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Brain Energy Deficit as a Source of Oxidative Stress in Migraine: A Molecular Basis for Migraine Susceptibility

“I am suggesting that headache—the kind that does not derive from disease or trauma—is a major response that serves to protect the brain from being overtaxed and put out of order”—John R. Graham, 1988: Migraine, Quo Vadis? [1]

Abstract

People with migraine are prone to a brain energy deficit between attacks, through increased energy demand (hyperexcitable brain) or decreased supply (mitochondrial impairment). However, it is uncertain how this precipitates an acute attack. Here, the central role of oxidative stress is adduced. Specifically, neurons’ antioxidant defenses rest ultimately on internally generated NADPH (reduced nicotinamide adenine dinucleotide phosphate), whose levels are tightly coupled to energy production. Mitochondrial NADPH is produced primarily by enzymes involved in energy generation, including isocitrate dehydrogenase of the Krebs (tricarboxylic acid) cycle; and an enzyme, nicotinamide nucleotide transhydrogenase (NNT), that depends on the Krebs cycle and oxidative phosphorylation to function, and that works in reverse, consuming antioxidants, when energy generation fails. In migraine aura, cortical spreading depression (CSD) causes an initial severe drop in level of NADH (reduced nicotinamide adenine dinucleotide), causing NNT to impair antioxidant defense. This is followed by functional hypoxia and a rebound in NADH, in which the electron transport chain overproduces oxidants. In migraine without aura, a similar biphasic fluctuation in NADH very likely generates oxidants in cortical regions farthest from capillaries and penetrating arterioles. Thus, the perturbations in brain energy demand and/or production seen in migraine are likely sufficient to cause oxidative stress, triggering an attack through oxidant-sensing nociceptive ion channels. Implications are discussed for the development of new classes of migraine preventives, for the current use of C57BL/6J mice (which lack NNT) in preclinical studies of migraine, for how a microembolism initiates CSD, and for how CSD can trigger a migraine.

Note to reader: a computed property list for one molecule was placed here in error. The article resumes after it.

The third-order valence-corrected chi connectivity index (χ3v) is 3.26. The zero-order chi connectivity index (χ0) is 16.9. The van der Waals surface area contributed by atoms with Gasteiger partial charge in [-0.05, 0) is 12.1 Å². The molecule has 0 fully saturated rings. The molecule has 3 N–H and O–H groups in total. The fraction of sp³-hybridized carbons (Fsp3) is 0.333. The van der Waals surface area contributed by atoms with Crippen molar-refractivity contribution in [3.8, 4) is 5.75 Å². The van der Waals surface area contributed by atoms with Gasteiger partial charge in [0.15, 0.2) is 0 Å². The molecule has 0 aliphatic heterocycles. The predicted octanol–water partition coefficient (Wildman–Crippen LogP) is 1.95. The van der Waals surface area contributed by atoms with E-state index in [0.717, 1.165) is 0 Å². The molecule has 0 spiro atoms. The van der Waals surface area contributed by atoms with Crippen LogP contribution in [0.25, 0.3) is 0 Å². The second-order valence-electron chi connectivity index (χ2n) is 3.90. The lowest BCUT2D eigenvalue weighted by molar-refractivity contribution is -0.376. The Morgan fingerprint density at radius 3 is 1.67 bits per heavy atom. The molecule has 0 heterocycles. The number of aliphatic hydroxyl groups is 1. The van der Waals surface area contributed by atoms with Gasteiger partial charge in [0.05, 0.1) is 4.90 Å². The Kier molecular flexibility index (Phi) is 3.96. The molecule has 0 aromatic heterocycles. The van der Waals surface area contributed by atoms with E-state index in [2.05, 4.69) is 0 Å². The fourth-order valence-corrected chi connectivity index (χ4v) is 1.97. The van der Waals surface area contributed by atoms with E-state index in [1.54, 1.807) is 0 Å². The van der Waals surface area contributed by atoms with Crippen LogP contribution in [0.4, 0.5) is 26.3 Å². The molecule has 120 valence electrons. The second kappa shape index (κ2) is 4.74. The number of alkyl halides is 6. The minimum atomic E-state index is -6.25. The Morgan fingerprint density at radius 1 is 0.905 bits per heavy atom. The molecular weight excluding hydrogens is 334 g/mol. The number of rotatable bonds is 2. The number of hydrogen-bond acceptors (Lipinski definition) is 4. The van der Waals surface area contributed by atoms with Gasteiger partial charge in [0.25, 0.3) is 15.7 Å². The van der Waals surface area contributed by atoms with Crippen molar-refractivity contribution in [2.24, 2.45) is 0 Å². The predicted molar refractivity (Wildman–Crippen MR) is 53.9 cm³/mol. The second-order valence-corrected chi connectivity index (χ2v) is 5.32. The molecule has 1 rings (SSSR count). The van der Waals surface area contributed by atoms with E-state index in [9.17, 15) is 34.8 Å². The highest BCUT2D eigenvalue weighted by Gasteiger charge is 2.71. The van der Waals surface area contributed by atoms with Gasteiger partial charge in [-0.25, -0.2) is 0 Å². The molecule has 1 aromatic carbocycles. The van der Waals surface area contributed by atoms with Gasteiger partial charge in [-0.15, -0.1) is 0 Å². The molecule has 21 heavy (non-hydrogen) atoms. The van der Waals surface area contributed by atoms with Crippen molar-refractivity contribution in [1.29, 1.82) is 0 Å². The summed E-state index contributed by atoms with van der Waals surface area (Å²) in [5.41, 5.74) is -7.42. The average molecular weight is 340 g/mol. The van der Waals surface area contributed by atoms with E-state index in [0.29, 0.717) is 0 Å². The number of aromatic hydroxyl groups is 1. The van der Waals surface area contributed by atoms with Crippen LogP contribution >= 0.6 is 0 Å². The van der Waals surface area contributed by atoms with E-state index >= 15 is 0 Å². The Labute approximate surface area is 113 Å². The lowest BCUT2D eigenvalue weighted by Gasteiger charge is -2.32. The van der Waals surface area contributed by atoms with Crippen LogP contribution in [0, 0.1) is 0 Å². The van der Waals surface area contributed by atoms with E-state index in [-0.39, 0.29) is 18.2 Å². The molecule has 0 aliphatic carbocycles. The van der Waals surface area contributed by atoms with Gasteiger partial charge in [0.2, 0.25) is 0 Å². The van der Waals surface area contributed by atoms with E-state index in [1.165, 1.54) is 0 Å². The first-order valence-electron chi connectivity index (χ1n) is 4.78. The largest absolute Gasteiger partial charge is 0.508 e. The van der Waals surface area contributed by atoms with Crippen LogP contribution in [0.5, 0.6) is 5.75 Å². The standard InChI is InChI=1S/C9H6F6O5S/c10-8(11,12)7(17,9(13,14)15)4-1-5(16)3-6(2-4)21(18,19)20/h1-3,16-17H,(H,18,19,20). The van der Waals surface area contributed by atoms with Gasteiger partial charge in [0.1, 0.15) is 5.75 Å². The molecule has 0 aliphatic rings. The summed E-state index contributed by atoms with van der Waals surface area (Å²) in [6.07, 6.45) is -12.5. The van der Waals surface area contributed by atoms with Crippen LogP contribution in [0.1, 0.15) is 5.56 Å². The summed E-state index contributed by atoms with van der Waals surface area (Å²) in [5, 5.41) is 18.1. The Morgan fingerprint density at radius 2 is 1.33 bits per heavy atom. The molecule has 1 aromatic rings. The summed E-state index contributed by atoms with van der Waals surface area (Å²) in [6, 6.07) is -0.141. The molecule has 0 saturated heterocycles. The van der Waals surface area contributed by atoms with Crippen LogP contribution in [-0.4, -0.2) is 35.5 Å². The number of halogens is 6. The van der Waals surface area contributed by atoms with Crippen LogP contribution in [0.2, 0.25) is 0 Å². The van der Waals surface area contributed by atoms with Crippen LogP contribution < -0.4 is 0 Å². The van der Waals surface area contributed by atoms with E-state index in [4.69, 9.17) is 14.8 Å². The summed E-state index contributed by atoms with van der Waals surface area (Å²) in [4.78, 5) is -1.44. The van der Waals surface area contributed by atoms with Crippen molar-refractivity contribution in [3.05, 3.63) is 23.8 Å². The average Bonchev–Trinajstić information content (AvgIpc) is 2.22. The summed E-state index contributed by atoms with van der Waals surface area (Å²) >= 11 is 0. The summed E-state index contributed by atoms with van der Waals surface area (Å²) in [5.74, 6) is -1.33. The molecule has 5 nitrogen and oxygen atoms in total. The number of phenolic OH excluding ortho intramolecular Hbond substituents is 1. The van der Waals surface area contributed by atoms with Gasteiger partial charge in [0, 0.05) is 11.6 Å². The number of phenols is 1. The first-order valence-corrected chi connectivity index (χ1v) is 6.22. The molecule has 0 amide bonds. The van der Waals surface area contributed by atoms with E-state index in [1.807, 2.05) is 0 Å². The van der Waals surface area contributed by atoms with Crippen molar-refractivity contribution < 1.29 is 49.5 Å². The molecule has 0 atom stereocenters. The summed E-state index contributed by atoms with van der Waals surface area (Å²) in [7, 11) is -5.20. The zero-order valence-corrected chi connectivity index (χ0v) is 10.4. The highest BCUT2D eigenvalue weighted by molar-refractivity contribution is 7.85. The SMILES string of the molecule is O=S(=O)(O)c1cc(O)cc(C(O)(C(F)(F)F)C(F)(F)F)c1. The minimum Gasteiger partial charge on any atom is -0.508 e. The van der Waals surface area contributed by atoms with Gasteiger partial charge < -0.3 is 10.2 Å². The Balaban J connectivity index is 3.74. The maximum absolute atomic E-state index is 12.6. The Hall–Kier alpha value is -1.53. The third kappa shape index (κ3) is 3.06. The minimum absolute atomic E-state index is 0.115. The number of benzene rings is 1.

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Abbreviations

ADP:

Adenosine diphosphate

AMP:

Adenosine monophosphate

AMPK:

Adenosine monophosphate-activated protein kinase

ASIC1:

Acid-sensing ion channel-1

ATP:

Adenosine triphosphate

CGRP:

Calcitonin gene-related peptide

CNV:

Contingent negative variation

CPEO:

Chronic progressive external ophthalmoplegia

CSD:

Cortical spreading depression

ETC:

Electron transport chain

FADH2 :

Reduced flavin adenine dinucleotide

FHM:

Familial hemiplegic migraine

GLUT1:

Glucose transporter-1 (also called solute carrier 2A1, SLC2A1)

IDH:

Isocitrate dehydrogenase enzyme

mGlu5:

Metabotropic glutamate receptor type 5

MELAS:

Mitochondrial encephalomyopathy, lactic acidosis and stroke-like episodes

MERRF:

Myoclonic epilepsy and ragged red fibers syndrome

MRS:

Magnetic resonance spectroscopy

NADH:

Reduced nicotinamide adenine dinucleotide

NADPH:

Reduced nicotinamide adenine dinucleotide phosphate

NMDA:

N-methyl d-aspartate

NNT:

Nicotinamide nucleotide transhydrogenase

PMF:

Proton motive force

PPP:

Pentose phosphate pathway

Prx:

Peroxiredoxin

ROS:

Reactive oxygen species

SLC2A1:

Solute carrier 2A1 (also called glucose transporter 1; GLUT1)

TRPA1:

Transient receptor potential ankyrin-1

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Acknowledgements

I am indebted to Thane Fremouw, PhD, Chair of the University of Maine Psychology Department, for suggesting this article and helping to provide the resources for writing it, to Peter W. Thompson, MD, of Northeast Pain Management in Bangor, Maine, for fascinating discussions related to this topic, and to the anonymous reviewers, who challenged and improved the article.

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Correspondence to Jonathan M. Borkum.

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Borkum, J.M. Brain Energy Deficit as a Source of Oxidative Stress in Migraine: A Molecular Basis for Migraine Susceptibility. Neurochem Res 46, 1913–1932 (2021). https://doi.org/10.1007/s11064-021-03335-9

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Keywords

  • Migraine
  • Oxidative stress
  • Mitochondria
  • Metabolic theory
  • Hypoxia
  • Nicotinamide nucleotide transhydrogenase